So last time we proved that the dimensions of an irreducible representation divide the index of the center. Now to generalize this to an arbitrary abelian normal subgroup.

There are first a few basic background results that I need to talk about. 


Given a group {G} and a subgroup {H} (in fact, this can be generalized to a non-monomorphic map {H \rightarrow G}), a representation of {G} yields by restriction a representation of {H}. One obtains a functor {\mathrm{Res}^G_H: Rep(G) \rightarrow Rep(H)}. This functor has an adjoint, denoted by {\mathrm{Ind}_H^G: Rep(H) \rightarrow Rep(G)}.

It can be described explicitly using tensor products in a simple manner. Given an inclusion {H \rightarrow G}, there is a map {\mathbb{C}[H] \rightarrow \mathbb{C}[G]} from which one gets the restriction functor {Rep(G) \simeq \mathbf{Mod}(\mathbb{C}[G]) \rightarrow \mathbf{Mod}(\mathbb{C}[H]) \simeq Rep(H)}. As is well-known for rings {A \rightarrow B}, the adjoint to this functor is given by the tensor product:

\displaystyle \mathrm{Ind}_H^G(M) := \mathbb{C}[G] \otimes_{\mathbb{C}[H]} M.

It follows that if {N = \mathrm{Ind}_H^G(M)}, then {M} is a {H}-submodule of {N}. Also, if {G = \bigcup_i g_i H} is a coset decomposition, then

\displaystyle M = \bigoplus g_i N

as vector spaces. In particular, {\dim N = (G:H ) \dim N}. Conversely, if the above decomposition holds then {M = \mathrm{Ind}_H^G(N)}.

The adjointness relation is usually called Frobenius reciprocity, and is written as

\displaystyle \hom_G(\mathrm{Ind}_H^G(X), Y) \simeq \hom_H(X, \mathrm{Res}^G_H(Y)), \quad \forall X \in Rep(H), Y \in Rep(G).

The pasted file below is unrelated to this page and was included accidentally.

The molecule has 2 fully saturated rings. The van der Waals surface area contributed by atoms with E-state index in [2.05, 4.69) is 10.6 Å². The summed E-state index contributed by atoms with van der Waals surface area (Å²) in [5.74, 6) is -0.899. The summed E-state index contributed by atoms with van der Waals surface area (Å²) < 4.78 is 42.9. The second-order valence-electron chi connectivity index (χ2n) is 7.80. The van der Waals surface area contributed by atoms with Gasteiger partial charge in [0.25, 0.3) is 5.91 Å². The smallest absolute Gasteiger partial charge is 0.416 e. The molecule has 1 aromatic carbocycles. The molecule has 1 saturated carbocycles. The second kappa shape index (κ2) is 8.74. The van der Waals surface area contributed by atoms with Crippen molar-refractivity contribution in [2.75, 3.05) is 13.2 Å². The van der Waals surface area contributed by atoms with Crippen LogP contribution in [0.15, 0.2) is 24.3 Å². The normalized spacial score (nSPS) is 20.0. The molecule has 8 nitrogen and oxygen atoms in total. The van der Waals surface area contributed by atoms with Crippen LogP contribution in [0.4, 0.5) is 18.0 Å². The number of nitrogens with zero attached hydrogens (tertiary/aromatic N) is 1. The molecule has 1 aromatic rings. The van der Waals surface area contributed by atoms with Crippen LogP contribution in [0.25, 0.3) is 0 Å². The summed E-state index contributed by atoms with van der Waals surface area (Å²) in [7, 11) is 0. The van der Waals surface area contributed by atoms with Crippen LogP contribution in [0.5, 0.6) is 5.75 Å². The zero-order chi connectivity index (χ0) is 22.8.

First, we discuss the restriction to abelian normal subgroups via a lemma, which will enable us to induct on {|G|}

Lemma 1 Let {G} be a group, {A} an abelian normal subgroup. Let {M} be a simple {G}-representation. Then there are two possibilities: 

  1. {A} acts by scalar matrices on {M}.
  2. There is a subgroup {H} with {A \subset H \subsetneq G} and

    \displaystyle M = \mathrm{Ind}_H^G(M')

    for some {M' \subset M}


A more general version of this is in Serre or Curtis-Reiner, in the latter attributed to Clifford.  The more general result drops the abelian hypothesis and replaces 1 above by “the restriction to A is isotypic, i.e. a direct sum of isomorphic simple objects.”

So, by restriction {M} is an {A}-module. By the previous post, we can write as {A}-modules

\displaystyle M = \bigoplus_{\chi \in \hom(A, \mathbb{C}^*)} M_{\chi},


\displaystyle M_{\chi} := \{ m \in M: am = \chi(a)m, \forall a \in A \}.

Perhaps {M_{\chi}} ought to be thought of as a weight space, as in the theory of semisimple Lie algebras, when {A} is replaced by a Cartan subalgebra. It turns out that in this case, the elements of {G} permute the spaces {M_{\chi}}: if {m \in M_{\chi}}, then {gm \in M_{\chi_g}} where {\chi_g(x) = \chi(g^{-1}xg)} because of the “fundamental calculation” (Fulton and Harris’ phrase)

\displaystyle xgm = g (g^{-1} x g )m = g \chi_g(x)m, \quad x \in H.

Now pick {\chi} with {M_{\chi} \neq 0}. If {M_{\chi}=M} then we are in the first case. Otherwise, take {H} to be the stabilizer of {M_{\chi}} and the result follows.  

Finally, the theorem   

Theorem 2 Let {G} be a finite group and {A} an abelian normal subgroup. Then each simple representation of {G} has dimension at most {|G|/|A|} 

Induction on {G}. Assume the theorem proved for smaller groups.

First of all, let’s make some reductions. Assume that {V} is a simple representation of {G} which is faithful, because otherwise we could replace {G} by the image in {Aut(V)} to get a representation of a quotient {G'} of {G}. The image {A'} of {A} in that quotient satisfies {(G':A') \mid (G:A)}, so we reduce to the faithful case.

Next, I claim that we may assume that {A} does not act by scalars on {V}. If it did, then {A} would be contained in the center of {G} (by faithfulness), in which case the theorem is already proved.

By the lemma, this means there is a subgroup {H \subsetneq G} containing {A} with {V = \mathrm{Ind}_H^G(W)} for some (necessarily simple) {W \in Rep(H)}. Then by the inductive hypothesis

\displaystyle \dim V = (G:H) \dim W \mid (G:H)(H:A),

proving the theorem.